Julia Karr’s young-adult novel “XVI ” takes place in the futuristic land of Chicago where 16-year-old girls are obligated to get a XVI tattooed on their wrists. Set in Chicago, the main character, Nina, is from the “Cementville” neighborhood and hopes to break out of her low social tier to become a “creative.” Chicagoans will be interested to hear that, in 2051, the 33 bus still operates and the Art Institute continues to thrive, though they perhaps won’t be shocked by the unlikely fact that young women sketching in the galleries are offered jobs by wandering curators.
In this world, obsession with youth culture is carried to the extreme, like a Katy Perry song gone terribly, terribly wrong. On her sixteenth birthday, each girl is given a tattoo, her GPS tracker is removed and she’s given a full round of STD vaccinations. The tattoo signals that the young woman has reached her sexual maturity and is encouraged to fornicate with abandon. Schools promote wearing revealing clothing and flirty behavior. Naturally the seedy underbelly of this society, which hardly needs exposition, is that women have no control over their sexual or reproductive lives. Nina, having seen alarming videos owned by her mother’s abusive boyfriend, is not interested in this “sex-teen” lifestyle. She has the added responsibility of watching over her vacuous friend who eagerly awaits her own birthday, and her little sister, who is beginning to display the wanton behavior embraced by the culture. Complicating matters is that Nina’s first boyfriend makes her feel like she might like to do more than just kiss. Karr writes, “Whispering my name, he traced his tongue along the edge of my ear. I slung my leg over his, straddling him; his hands grabbed my butt, pulling me close.” Moments later, the young man in question says, “We’d better stop. Before we do something neither of us is ready for.”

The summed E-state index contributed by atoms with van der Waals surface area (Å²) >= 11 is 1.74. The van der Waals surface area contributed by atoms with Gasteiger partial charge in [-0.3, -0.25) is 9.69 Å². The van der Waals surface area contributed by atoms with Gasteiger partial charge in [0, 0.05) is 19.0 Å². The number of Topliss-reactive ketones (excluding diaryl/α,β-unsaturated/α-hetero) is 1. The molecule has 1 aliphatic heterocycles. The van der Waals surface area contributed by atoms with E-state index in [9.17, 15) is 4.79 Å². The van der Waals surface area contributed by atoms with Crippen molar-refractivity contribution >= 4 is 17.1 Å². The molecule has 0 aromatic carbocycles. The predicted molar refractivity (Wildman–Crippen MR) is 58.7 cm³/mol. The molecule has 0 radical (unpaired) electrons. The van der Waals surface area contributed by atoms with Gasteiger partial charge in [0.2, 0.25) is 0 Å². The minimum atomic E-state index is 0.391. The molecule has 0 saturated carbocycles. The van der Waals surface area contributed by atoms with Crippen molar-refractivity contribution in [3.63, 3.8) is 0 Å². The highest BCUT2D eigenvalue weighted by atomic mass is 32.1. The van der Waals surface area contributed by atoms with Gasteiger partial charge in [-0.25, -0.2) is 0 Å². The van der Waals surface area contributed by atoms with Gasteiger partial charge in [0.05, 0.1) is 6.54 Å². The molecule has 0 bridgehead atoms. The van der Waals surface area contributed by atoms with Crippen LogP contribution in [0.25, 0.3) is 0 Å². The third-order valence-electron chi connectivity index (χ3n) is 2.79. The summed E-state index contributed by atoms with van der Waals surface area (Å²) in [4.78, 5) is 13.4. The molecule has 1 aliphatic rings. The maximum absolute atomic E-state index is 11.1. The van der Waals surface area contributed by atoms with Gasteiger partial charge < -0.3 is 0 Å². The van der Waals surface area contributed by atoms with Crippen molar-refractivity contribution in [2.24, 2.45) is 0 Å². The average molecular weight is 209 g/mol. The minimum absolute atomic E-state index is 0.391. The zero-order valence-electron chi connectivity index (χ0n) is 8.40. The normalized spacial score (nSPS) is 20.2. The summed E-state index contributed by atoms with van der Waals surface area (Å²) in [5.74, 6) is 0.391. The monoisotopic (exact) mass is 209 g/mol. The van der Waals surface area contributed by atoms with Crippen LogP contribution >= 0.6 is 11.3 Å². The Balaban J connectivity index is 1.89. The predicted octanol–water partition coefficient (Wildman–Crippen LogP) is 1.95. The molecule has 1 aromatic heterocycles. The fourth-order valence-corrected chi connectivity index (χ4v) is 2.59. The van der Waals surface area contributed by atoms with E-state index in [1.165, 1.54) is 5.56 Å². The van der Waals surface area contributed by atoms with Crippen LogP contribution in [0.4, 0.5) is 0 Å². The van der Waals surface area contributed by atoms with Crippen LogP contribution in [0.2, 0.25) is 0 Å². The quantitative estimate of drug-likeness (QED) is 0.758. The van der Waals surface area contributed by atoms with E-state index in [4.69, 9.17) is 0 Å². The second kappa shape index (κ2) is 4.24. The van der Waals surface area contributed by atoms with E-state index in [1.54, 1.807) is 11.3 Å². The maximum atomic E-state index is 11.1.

In Karr’s consumer-based, hyper-sexualized, privacy-lacking universe, Nina discovers a secret behind a program heavily promoted to girls her age (virgins only). Navigating a world with conflicting messaging will most likely be an appealing one to young readers, but this book might be less compelling for older readers.
In a period where the serial YA novel prevails, it’s a bit surprising that “XVI ” stands alone, with seemingly no “XVII “on its heels. But one does get the impression that something really sinister happens when kids turn eighteen. (Kelly Roark)
By Julia Karr
Speak (Penguin), 325 pages, $8.99